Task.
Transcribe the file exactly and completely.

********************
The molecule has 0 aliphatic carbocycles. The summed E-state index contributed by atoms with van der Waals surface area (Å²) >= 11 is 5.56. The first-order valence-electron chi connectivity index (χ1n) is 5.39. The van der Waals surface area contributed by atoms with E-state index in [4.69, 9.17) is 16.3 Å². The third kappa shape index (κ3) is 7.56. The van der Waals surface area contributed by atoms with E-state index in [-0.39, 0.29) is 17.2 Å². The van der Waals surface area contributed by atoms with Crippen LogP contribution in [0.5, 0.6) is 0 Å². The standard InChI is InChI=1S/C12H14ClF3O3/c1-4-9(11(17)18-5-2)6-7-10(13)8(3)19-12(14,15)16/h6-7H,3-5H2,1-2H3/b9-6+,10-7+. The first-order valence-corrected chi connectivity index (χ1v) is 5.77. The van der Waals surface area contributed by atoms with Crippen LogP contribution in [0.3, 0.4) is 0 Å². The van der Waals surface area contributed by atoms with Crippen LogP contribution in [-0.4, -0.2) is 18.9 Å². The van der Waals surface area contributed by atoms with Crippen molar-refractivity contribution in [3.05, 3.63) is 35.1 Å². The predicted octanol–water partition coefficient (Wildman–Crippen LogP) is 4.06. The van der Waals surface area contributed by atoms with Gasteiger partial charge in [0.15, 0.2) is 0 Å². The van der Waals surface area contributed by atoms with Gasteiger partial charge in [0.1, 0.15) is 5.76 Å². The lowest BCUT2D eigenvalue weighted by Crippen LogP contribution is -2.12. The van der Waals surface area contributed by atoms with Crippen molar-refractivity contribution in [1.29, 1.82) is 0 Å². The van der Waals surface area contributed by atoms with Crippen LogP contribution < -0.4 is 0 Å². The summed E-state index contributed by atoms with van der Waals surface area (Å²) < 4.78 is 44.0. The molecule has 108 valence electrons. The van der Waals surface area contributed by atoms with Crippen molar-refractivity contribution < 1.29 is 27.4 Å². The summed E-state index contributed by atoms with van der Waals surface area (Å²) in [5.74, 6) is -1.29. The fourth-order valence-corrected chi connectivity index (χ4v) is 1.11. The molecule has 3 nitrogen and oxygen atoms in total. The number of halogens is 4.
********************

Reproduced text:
The molecule has 0 aliphatic carbocycles. The summed E-state index contributed by atoms with van der Waals surface area (Å²) >= 11 is 5.56. The first-order valence-electron chi connectivity index (χ1n) is 5.39. The van der Waals surface area contributed by atoms with E-state index in [4.69, 9.17) is 16.3 Å². The third kappa shape index (κ3) is 7.56. The van der Waals surface area contributed by atoms with E-state index in [-0.39, 0.29) is 17.2 Å². The van der Waals surface area contributed by atoms with Crippen LogP contribution in [0.5, 0.6) is 0 Å². The standard InChI is InChI=1S/C12H14ClF3O3/c1-4-9(11(17)18-5-2)6-7-10(13)8(3)19-12(14,15)16/h6-7H,3-5H2,1-2H3/b9-6+,10-7+. The first-order valence-corrected chi connectivity index (χ1v) is 5.77. The van der Waals surface area contributed by atoms with Crippen LogP contribution in [0.3, 0.4) is 0 Å². The van der Waals surface area contributed by atoms with Crippen LogP contribution in [-0.4, -0.2) is 18.9 Å². The van der Waals surface area contributed by atoms with Crippen molar-refractivity contribution in [3.05, 3.63) is 35.1 Å². The predicted octanol–water partition coefficient (Wildman–Crippen LogP) is 4.06. The van der Waals surface area contributed by atoms with Gasteiger partial charge in [0.15, 0.2) is 0 Å². The van der Waals surface area contributed by atoms with Gasteiger partial charge in [0.1, 0.15) is 5.76 Å². The lowest BCUT2D eigenvalue weighted by Crippen LogP contribution is -2.12. The van der Waals surface area contributed by atoms with Crippen molar-refractivity contribution in [1.29, 1.82) is 0 Å². The van der Waals surface area contributed by atoms with Crippen LogP contribution < -0.4 is 0 Å². The summed E-state index contributed by atoms with van der Waals surface area (Å²) < 4.78 is 44.0. The molecule has 108 valence electrons. The van der Waals surface area contributed by atoms with Crippen molar-refractivity contribution < 1.29 is 27.4 Å². The summed E-state index contributed by atoms with van der Waals surface area (Å²) in [5.74, 6) is -1.29. The fourth-order valence-corrected chi connectivity index (χ4v) is 1.11. The molecule has 3 nitrogen and oxygen atoms in total. The number of halogens is 4.